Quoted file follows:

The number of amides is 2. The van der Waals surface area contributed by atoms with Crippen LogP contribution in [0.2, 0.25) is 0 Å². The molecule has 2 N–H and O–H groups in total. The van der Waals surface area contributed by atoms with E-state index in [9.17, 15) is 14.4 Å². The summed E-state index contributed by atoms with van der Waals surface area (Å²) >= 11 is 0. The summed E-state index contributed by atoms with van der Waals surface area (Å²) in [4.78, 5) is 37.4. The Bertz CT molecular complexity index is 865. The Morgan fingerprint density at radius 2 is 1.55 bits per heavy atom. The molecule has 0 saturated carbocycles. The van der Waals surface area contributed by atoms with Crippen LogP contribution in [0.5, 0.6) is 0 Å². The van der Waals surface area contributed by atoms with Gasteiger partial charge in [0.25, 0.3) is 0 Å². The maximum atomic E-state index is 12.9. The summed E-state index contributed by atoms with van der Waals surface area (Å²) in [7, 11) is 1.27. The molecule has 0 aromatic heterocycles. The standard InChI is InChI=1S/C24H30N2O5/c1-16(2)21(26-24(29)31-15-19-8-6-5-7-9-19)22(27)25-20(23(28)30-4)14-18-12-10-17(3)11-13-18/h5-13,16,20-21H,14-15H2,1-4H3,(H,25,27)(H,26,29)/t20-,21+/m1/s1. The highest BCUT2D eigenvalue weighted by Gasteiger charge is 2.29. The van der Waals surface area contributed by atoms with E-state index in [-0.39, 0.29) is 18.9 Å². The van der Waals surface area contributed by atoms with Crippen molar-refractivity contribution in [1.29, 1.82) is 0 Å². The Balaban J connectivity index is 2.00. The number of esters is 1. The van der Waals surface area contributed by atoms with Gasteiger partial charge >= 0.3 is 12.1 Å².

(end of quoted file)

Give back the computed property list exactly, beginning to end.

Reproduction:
The number of amides is 2. The van der Waals surface area contributed by atoms with Crippen LogP contribution in [0.2, 0.25) is 0 Å². The molecule has 2 N–H and O–H groups in total. The van der Waals surface area contributed by atoms with E-state index in [9.17, 15) is 14.4 Å². The summed E-state index contributed by atoms with van der Waals surface area (Å²) >= 11 is 0. The summed E-state index contributed by atoms with van der Waals surface area (Å²) in [4.78, 5) is 37.4. The Bertz CT molecular complexity index is 865. The Morgan fingerprint density at radius 2 is 1.55 bits per heavy atom. The molecule has 0 saturated carbocycles. The van der Waals surface area contributed by atoms with Crippen LogP contribution in [0.5, 0.6) is 0 Å². The van der Waals surface area contributed by atoms with Gasteiger partial charge in [0.25, 0.3) is 0 Å². The maximum atomic E-state index is 12.9. The summed E-state index contributed by atoms with van der Waals surface area (Å²) in [7, 11) is 1.27. The molecule has 0 aromatic heterocycles. The standard InChI is InChI=1S/C24H30N2O5/c1-16(2)21(26-24(29)31-15-19-8-6-5-7-9-19)22(27)25-20(23(28)30-4)14-18-12-10-17(3)11-13-18/h5-13,16,20-21H,14-15H2,1-4H3,(H,25,27)(H,26,29)/t20-,21+/m1/s1. The highest BCUT2D eigenvalue weighted by Gasteiger charge is 2.29. The van der Waals surface area contributed by atoms with E-state index in [-0.39, 0.29) is 18.9 Å². The van der Waals surface area contributed by atoms with Crippen molar-refractivity contribution in [1.29, 1.82) is 0 Å². The Balaban J connectivity index is 2.00. The number of esters is 1. The van der Waals surface area contributed by atoms with Gasteiger partial charge >= 0.3 is 12.1 Å².